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U.S., S. Korea agree to launch free-trade talks

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WASHINGTON (AP) — South Korean cars, cell phones and other consumer goods should drop in price if the United States and its Asian partner complete the biggest free trade deal since America tore down barriers with Mexico and Canada.

The start of talks to link the U.S. with its seventh-largest trading partner were announced Thursday in a ceremony at the U.S. Capitol.

The negotiations, which can begin after a 90-day consultation period with Congress, are expected to take at least a year, and it's an open question whether they will succeed. There is strong resistance, especially among South Korean farmers, to giving up some protections, and there have been violent street protests.

And approval by Congress could face stiff opposition from critics of the administration's free trade policies. Americans would benefit by seeing cheaper prices for such products as South Korean cars, cell phones, televisions and other consumer goods, but critics are concerned that more U.S. jobs might go overseas.

From an economic standpoint, the deal would dwarf any previous U.S. free trade pacts except the 1993 North American Free Trade Agreement that tore down barriers between the U.S., Canada and Mexico.

U.S. Trade Representative Rob Portman and his Korean counterpart, Hyun-Chong Kim, announced the negotiations during a ceremony in the Capitol attended by senators and House members who had urged the administration to pursue a deal with Korea.

Portman said he recognized that completing the talks in a year was an ambitious goal but they needed to be wrapped up by the end of 2006 to be sure the deal could be voted on under fast-track procedures that are due to expire in mid-2007.

Both Portman and Kim insisted that the completed deal would be comprehensive and that there was no understanding going into the talks that agriculture, which is particularly sensitive in South Korea, would be spared.

"We will continue to work to convince our farmers that they will have to find some niche products" that can be exported, Kim said.

President Bush issued a statement saying a free trade pact with South Korea "will provide important economic, political and strategic benefits to both countries and build on America's engagement in Asia."

Several House Democrats who are involved in trade issues voiced support for the start of the negotiations, although they said it was critical for the administration to press South Korea to eliminate its high trade barriers.

New York Rep. Charles Rangel, the top Democrat on the Ways and Means Committee, said, "An ambitious, high-standards free trade agreement with Korea could provide real benefits to hard-working Americans."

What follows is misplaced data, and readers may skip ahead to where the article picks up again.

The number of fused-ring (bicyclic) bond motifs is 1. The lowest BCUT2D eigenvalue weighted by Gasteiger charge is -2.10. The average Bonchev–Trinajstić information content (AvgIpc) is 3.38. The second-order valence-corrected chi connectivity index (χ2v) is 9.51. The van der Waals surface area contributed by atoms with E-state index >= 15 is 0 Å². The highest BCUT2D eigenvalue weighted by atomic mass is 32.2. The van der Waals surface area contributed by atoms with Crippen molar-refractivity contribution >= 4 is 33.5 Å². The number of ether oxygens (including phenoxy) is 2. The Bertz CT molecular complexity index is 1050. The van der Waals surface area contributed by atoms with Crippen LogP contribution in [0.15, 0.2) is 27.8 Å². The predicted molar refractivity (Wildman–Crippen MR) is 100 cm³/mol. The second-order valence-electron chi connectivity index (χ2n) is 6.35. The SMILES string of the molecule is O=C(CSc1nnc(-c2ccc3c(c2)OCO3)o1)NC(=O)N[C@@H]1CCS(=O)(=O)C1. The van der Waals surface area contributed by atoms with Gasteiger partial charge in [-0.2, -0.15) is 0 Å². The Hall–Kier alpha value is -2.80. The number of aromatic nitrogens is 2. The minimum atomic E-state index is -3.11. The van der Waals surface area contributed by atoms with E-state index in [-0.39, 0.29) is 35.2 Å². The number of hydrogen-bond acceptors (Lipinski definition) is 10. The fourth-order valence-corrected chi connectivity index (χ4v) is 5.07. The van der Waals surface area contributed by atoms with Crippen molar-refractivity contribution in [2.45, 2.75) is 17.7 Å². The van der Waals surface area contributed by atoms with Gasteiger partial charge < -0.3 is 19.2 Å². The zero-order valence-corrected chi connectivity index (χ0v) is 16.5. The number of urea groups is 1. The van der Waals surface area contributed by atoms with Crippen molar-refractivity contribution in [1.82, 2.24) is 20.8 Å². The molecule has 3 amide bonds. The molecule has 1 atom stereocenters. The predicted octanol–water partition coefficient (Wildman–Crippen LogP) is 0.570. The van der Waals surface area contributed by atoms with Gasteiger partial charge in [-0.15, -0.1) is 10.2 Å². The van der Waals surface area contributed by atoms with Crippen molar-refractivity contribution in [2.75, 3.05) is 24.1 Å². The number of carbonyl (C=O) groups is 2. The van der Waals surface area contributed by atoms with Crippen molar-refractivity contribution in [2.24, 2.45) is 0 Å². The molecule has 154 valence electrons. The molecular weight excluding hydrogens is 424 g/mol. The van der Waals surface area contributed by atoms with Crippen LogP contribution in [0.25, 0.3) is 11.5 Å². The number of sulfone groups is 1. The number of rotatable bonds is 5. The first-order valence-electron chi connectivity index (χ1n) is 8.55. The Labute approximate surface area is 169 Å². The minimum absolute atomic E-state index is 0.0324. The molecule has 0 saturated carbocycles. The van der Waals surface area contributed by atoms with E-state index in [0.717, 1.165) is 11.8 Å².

Business groups, which have been pushing for these negotiations, also voiced support.

"An FTA with Korea would be a big deal for U.S. manufacturers," said John Engler, head of the National Association of Manufacturers.

Bush has aggressively pursued free trade deals, pushing the number of foreign countries with such agreements from four — Canada, Mexico, Israel and Jordan — when he took office, to 17 currently. The Jordan agreement was negotiated by the Clinton administration but did not win congressional approval until Bush became president.

Bush has reached agreements with Australia, Bahrain, Chile, Morocco, Oman, Peru, Singapore and six nations covered by the Central American Free Trade Agreement — Costa Rica, the Dominican Republic, El Salvador, Guatemala, Honduras and Nicaragua. The CAFTA agreement has not yet gone into effect and the Oman and Peru agreements have yet to be approved by Congress.

South Korea will join a list of 11 countries with which the United States is currently negotiating free trade deals. Portman said Thursday that Malaysia may be added to the negotiating list, but it was growing less likely that Egypt, which had also hoped to start free trade talks this year, will get the go-ahead from the administration.

South Korea has the 11th largest economy in the world and U.S. exports into that market totaled $25.1 billion through November of last year, up 4.6 percent from the same period in 2004. The biggest U.S. sales came in computer chips and industrial machinery.

South Korea, meanwhile, shipped $40.1 billion in products to the United States through November, down 5.4 percent from the same period in 2004. The leading South Korean products sold in the United States were passenger cars household goods, a category that includes cell phones, computer chips and televisions. That left a trade deficit with South Korea of $15 billion through November.

Rep. Sander Levin, D-Mich., complained that South Korea continues to protect its domestic auto industry with high barriers that keep out American autos and auto parts while South Korean producers such as Hyundai enjoy wide access to the U.S. market.

"Korea is a very protected economy. It will be a fight in this country and in South Korea to get it ratified," said Gary Hufbauer, senior economist at the Institute for International Economics, a Washington think tank.